This page has been set up to search and make contact with those who are interested in the Colonel Freer (Canada) Family Tree and related families (Edwards, Lucas, Pierce, Falkiner) by Stan W. Freer, Ph.D., Department of Anthropology, University of Manitoba, Winnipeg, Manitoba, Canada. Email address of Stan Freer (click here).

I presently have a database of over 2300 individuals in the tree associated with Colonel Arthur William Wellington Freer (Freear). Of intertest regarding the Edwards family is the fact that they once owned a portion of what is now New York City with deeds to it on birch bark paper. The land was lost when the individual had to return to England. Although a claim to the land was made in the 1930s it was lost due to the Statues of Limitations. There is also a direct link with Sir Christopher Wren, considered England's greatest architect. It is believed that the Colonel came, via Ireland, from the County of Warwickshire, England, next to the county of Leicestershire where a number of Freers lived and presently live today. Colonel Freear married Alicia Butler, said to be a daughter of an Earl of Ormonde in Ireland. Upon her death he married Eliza Ganford. The Ormondes were one of two major families in Ireland who followed Henry II of England to Ireland. Colonel Freer was a Lieutenant in the Second Battalion 30th Foot Regiment on June 18, 1815, under the Duke of Wellington at the Battle of Waterloo(see Colonel's history of battles in Waterloo Campaign) for which he won a medal for bravery. He was then given land by the Queen of England in Upper Canada (Ontario) arriving in Ontario in 1831. He co-founded the town of Warwick, near London, Ontario. After arriving in Ontario he became a Major in charge of the 27th Regiment, Company "D" for Upper Canada. He also founded the only Grist and Saw Mill in the area and latter became a Justice of the Peace. Today his military armour, medal, and Freer Coat of Arms are displayed in theStrathroy Museum in Ontario. His only daughter is said to have married a James McCormick of the McCormick's tractor firm in Chicago.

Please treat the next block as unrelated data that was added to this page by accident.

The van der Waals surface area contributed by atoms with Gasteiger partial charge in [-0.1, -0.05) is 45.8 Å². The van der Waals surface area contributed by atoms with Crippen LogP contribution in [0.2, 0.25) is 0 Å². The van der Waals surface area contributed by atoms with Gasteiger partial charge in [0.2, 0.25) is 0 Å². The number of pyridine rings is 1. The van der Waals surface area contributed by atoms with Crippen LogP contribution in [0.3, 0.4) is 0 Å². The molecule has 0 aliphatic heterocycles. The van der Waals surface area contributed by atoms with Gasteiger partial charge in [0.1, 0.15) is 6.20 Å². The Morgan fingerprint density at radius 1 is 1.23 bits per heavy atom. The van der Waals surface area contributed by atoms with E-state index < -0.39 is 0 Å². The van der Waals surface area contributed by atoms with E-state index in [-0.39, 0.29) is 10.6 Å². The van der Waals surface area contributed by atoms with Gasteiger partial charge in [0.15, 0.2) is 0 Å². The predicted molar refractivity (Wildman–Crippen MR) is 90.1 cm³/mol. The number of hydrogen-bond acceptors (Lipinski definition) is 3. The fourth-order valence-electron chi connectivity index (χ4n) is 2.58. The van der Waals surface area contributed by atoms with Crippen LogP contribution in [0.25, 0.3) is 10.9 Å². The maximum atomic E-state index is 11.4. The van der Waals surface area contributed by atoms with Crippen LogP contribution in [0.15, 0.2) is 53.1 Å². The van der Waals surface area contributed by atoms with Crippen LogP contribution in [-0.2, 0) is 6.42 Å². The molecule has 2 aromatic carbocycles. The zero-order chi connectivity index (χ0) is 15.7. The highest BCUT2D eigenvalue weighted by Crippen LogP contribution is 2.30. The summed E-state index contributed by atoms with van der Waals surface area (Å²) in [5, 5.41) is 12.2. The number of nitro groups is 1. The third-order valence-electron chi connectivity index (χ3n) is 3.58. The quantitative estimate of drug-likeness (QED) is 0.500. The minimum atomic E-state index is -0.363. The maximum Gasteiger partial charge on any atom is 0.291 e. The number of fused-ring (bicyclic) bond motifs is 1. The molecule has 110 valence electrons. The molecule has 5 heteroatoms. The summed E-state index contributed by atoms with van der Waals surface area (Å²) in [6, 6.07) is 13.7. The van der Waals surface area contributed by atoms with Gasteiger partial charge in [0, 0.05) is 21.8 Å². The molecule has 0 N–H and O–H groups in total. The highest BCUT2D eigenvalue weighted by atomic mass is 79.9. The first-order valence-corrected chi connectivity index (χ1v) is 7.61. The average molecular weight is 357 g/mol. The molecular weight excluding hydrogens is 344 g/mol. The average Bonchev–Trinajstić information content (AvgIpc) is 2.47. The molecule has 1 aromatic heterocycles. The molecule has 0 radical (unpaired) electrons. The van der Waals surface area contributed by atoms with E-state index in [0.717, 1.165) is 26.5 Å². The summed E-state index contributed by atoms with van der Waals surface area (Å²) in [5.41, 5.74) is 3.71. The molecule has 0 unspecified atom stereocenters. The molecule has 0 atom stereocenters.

Another Canadian Freer to leave his mark on history is James S. Freer who came from Bristol, England. James Freer was the first Canadian to make films. Some of his family can be found in British Columbia and California. A documentary film on the History of Canadian film making is presently being produced which will include a portion on James S. Freer. By clicking on his name, James S. Freer, you can read a short description of his work by Professor Gene Waltz at the University of Manitoba, who is doing research on Manitoba filmaking.

Other countries where the Freer family can be found include Australia, Austria, Belgium, England, France, Germany, Ireland, Mexico, Netherlands, New Zealand, Scotland, South Africa, Switzerland, Tasmania and United States.

To Colonel Arthur W. W. Freer (Freear)

To Strathroy Middlesex Museum Display

To Colonel Freer's Lineage Chart

To Warwick, Warwickshire, England Map

To Warwick, Ontario

To ORMONDES, Alicia Butler Family

To James S. Freer, Film Maker


To London/Middlesex County, Ontario Genealogy Research

To Ontario Genealogy Society

To Archives of Ontario

To Main Menu of Canadian Archives (Library and Archives Canada) formerly ...